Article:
This Week In Misinterpreted Scientific Research: Inherited Memories and Brainy Sexism
This week struck me as a particularly exhausting one when it came to that certain brand of provocatively-headlined-but-probably-not-what-you-think-it-is science news that we know and
As usual, it’s the science media click-machine that’s to blame, which is a polite way of saying that there exists a gaping void of careful, cautious, skeptical, dare I say scientific science writing out there amidst the great internet knowledge machine. It’s desperately hard to get people to read your articles or watch your videos, but that doesn’t mean that it’s okay to disengage the gravity of reason and drift off into the aether of just-so stories.
PHD Comics has summed up this vicious form of the science news cycle very well:
It’s not all bad, of course. There’s some real diamonds that we can regularly depend on to shine through amid the soiled throngs of pseudointellectual beggars out there, and I, along with others, try to highlight their work regularly. I shall do so again here.
Here, I present two cases of “science things that were badly reported” and some links to better explanations. As usual, the defendants come from that tenuous intersection of neuroscience and behavior, because studying the brain is hard stuff, folks.
1) Mice Can Inherit Memories: No they can’t. Well, maybe they can (although I doubt it), but that’s not at all what this widely-reported paper in Nature Neuroscience says. The poor authors of that study are probably at home, drinking, wondering how, after years of hard work, their paper about how mice may pass on sensitivity to smells got so twisted. Headlines ranged from declaring this the source of human phobias to saying that Assassin’s Creed is based in real science.
What the researchers did was to condition some male mice to associate a smell (cherry blossoms) with a mild electric shock, which is mean, because that’s a nice smell! Naturally, the mice began to avoid the odor. The weird part is that their offspring, even two generations down the line, also seemed to avoid that specific cherry blossom odor, without ever encountering it before (and without their dads showing them). The dads’ noses all had more of the cells that smell that odor, as did the noses of their offspring. This did not happen with female mice and their offspring.
These kind of things aren’t supposed to be possible in a single generation. A mouse dad shouldn’t smell something, become afraid of it, and then be able to pass on a change to his kids. That’s precisely the kind of thing that got Lamarck and his giraffe necks laughed at more than a century ago. But it is possible that these mice were transmitting some sort of epigenetic change.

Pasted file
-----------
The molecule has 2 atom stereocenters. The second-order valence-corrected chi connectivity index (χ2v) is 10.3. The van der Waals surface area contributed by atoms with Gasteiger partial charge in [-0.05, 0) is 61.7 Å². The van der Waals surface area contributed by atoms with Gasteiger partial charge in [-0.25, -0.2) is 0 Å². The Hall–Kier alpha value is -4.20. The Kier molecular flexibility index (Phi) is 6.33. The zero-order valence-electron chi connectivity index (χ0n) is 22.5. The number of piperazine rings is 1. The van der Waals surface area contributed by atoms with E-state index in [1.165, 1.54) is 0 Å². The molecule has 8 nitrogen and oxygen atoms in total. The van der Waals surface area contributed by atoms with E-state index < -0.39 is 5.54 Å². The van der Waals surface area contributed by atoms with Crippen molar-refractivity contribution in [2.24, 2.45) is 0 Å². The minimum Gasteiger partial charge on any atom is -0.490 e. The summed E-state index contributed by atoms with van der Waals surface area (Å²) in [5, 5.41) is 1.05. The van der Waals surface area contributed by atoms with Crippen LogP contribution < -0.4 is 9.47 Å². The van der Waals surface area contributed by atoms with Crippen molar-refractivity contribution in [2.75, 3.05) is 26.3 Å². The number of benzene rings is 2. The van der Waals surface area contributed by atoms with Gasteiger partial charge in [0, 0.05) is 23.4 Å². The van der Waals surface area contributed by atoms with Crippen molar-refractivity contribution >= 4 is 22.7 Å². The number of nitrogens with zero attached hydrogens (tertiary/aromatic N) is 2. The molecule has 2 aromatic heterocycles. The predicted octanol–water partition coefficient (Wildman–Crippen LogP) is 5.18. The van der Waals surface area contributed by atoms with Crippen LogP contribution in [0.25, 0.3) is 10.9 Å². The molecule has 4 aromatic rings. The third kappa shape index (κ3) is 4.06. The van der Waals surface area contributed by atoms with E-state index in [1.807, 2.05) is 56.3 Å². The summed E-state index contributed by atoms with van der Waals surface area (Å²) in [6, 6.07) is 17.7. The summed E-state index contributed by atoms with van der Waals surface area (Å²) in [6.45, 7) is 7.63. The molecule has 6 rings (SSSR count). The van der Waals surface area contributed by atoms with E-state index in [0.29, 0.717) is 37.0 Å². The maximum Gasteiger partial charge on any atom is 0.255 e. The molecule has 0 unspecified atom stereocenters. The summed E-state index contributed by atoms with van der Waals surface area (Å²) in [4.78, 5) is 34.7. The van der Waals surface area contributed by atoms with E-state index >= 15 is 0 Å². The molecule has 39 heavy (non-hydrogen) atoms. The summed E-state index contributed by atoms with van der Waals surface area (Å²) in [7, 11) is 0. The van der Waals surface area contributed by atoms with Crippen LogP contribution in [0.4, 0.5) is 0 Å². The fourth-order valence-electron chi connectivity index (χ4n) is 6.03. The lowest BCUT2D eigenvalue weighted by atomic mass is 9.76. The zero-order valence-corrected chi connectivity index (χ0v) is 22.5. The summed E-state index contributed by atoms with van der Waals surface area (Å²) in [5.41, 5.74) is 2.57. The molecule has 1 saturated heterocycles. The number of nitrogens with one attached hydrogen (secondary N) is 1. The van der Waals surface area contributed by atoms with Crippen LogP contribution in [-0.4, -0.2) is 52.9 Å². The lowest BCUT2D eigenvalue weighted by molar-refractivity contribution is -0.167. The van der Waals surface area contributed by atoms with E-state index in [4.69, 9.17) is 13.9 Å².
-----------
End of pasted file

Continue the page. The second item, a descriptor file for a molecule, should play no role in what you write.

It’s possible that there was an epigenetic change passed down. But it’s not for sure. Beyond that, the way that statistics are applied to mouse behavior studies make it possible that the differences they see are just due to sample sizes, or not including certain controls, or some other random factor like that the humidity on a particular day happened to make the mice very jumpy. There’s also the fact that there is no known way for nerve cell changes or chemical responses within the olfactory bulb to be communicated to the testes, where sperm are made (there’s literally a blood-testis barrier to prevent that kind of thing).
Read this instead: At National Geographic, Virginia Hughes goes through the research in great detail, including comments from several people in the field who remain, shall we say, less than convinced. Extraordinary claims call for extraordinary evidence, and that’s lacking, at least in part. “More work needed” as they say!
2) Men and women’s brains are wired differently, therefore men are better at reading maps. That’s almost a verbatim headline from this news outlet. It speaks of “hardwired differences” (our brains are not hardwired) and is loaded with brainsplaining and neurosexism. This story is frustrating notsomuch because of the science, which is so-so, but because it is being misapplied by the media to reinforce cutsie-pie stories about what men are good at and what women are good at and never the twain shall meet and boy is it funny how men and women argue over getting lost?! GUFFAW!
Read this instead: At Discover, Neuroskeptic explains why the spatial resolution of the techniques used are like making a road atlas, while on the moon, using a pair of binoculars, and how the only real difference here may be that men’s brains are just slightly bigger than women’s (which doesn’t account for any noticeable difference in abilities, but can mess with scans a lot). And if you’d like a nice introduction to the idea of neurosexism and pigeonholing gender-based brain research into outdated social molds, might I suggest you read this article at The Conversation?
The fact is that men and women are mostly the same when it comes to their brains, but “Everyone can probably become pretty good at reading maps whether or not they are male or female, suggests common sense, not needing to be backed up by neuroscience” doesn’t make a very catchy headline.
None of this is to say that any of the results presented in the scientific papers are patently or provably false. But as we communicate the vagaries of Science In Progress, we must include the Don’t Knows and the Possiblys and all the other fine (and frustrating) forms of cautious optimism. It doesn’t kill the excitement. It just comes with the territory. I read it on a map somewhere.